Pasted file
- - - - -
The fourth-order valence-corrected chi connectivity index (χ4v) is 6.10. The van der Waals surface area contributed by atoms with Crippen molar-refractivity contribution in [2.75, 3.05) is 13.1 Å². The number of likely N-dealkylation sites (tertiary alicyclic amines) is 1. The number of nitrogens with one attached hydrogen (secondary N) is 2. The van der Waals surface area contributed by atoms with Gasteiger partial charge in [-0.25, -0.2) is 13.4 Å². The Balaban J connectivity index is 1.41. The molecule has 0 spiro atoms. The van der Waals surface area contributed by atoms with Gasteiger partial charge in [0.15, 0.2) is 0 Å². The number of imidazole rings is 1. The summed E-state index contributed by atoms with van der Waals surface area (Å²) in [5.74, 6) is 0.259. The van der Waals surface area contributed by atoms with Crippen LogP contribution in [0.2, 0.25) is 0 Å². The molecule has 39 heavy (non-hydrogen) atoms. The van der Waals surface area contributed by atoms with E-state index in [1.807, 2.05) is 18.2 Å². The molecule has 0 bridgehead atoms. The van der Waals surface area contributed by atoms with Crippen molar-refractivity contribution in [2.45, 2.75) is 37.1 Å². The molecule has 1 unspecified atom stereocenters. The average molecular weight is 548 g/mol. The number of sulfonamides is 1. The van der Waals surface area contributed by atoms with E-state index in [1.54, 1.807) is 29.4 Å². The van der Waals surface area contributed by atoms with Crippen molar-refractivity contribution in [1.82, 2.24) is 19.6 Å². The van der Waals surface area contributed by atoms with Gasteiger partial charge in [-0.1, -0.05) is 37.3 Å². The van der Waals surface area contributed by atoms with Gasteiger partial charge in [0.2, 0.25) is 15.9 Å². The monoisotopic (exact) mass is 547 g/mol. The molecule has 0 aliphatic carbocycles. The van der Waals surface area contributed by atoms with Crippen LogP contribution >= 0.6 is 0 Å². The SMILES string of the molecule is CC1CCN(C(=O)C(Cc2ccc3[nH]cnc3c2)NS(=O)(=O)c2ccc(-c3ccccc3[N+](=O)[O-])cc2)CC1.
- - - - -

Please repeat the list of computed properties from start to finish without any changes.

The fourth-order valence-corrected chi connectivity index (χ4v) is 6.10. The van der Waals surface area contributed by atoms with Crippen molar-refractivity contribution in [2.75, 3.05) is 13.1 Å². The number of likely N-dealkylation sites (tertiary alicyclic amines) is 1. The number of nitrogens with one attached hydrogen (secondary N) is 2. The van der Waals surface area contributed by atoms with Gasteiger partial charge in [-0.25, -0.2) is 13.4 Å². The Balaban J connectivity index is 1.41. The molecule has 0 spiro atoms. The van der Waals surface area contributed by atoms with Gasteiger partial charge in [0.15, 0.2) is 0 Å². The number of imidazole rings is 1. The summed E-state index contributed by atoms with van der Waals surface area (Å²) in [5.74, 6) is 0.259. The van der Waals surface area contributed by atoms with Crippen LogP contribution in [0.2, 0.25) is 0 Å². The molecule has 39 heavy (non-hydrogen) atoms. The van der Waals surface area contributed by atoms with E-state index in [1.807, 2.05) is 18.2 Å². The molecule has 0 bridgehead atoms. The van der Waals surface area contributed by atoms with Crippen molar-refractivity contribution in [2.45, 2.75) is 37.1 Å². The molecule has 1 unspecified atom stereocenters. The average molecular weight is 548 g/mol. The number of sulfonamides is 1. The van der Waals surface area contributed by atoms with E-state index in [1.54, 1.807) is 29.4 Å². The van der Waals surface area contributed by atoms with Crippen molar-refractivity contribution in [1.82, 2.24) is 19.6 Å². The van der Waals surface area contributed by atoms with Gasteiger partial charge in [-0.1, -0.05) is 37.3 Å². The van der Waals surface area contributed by atoms with Gasteiger partial charge in [0.2, 0.25) is 15.9 Å². The monoisotopic (exact) mass is 547 g/mol. The molecule has 0 aliphatic carbocycles. The van der Waals surface area contributed by atoms with Crippen LogP contribution >= 0.6 is 0 Å². The SMILES string of the molecule is CC1CCN(C(=O)C(Cc2ccc3[nH]cnc3c2)NS(=O)(=O)c2ccc(-c3ccccc3[N+](=O)[O-])cc2)CC1.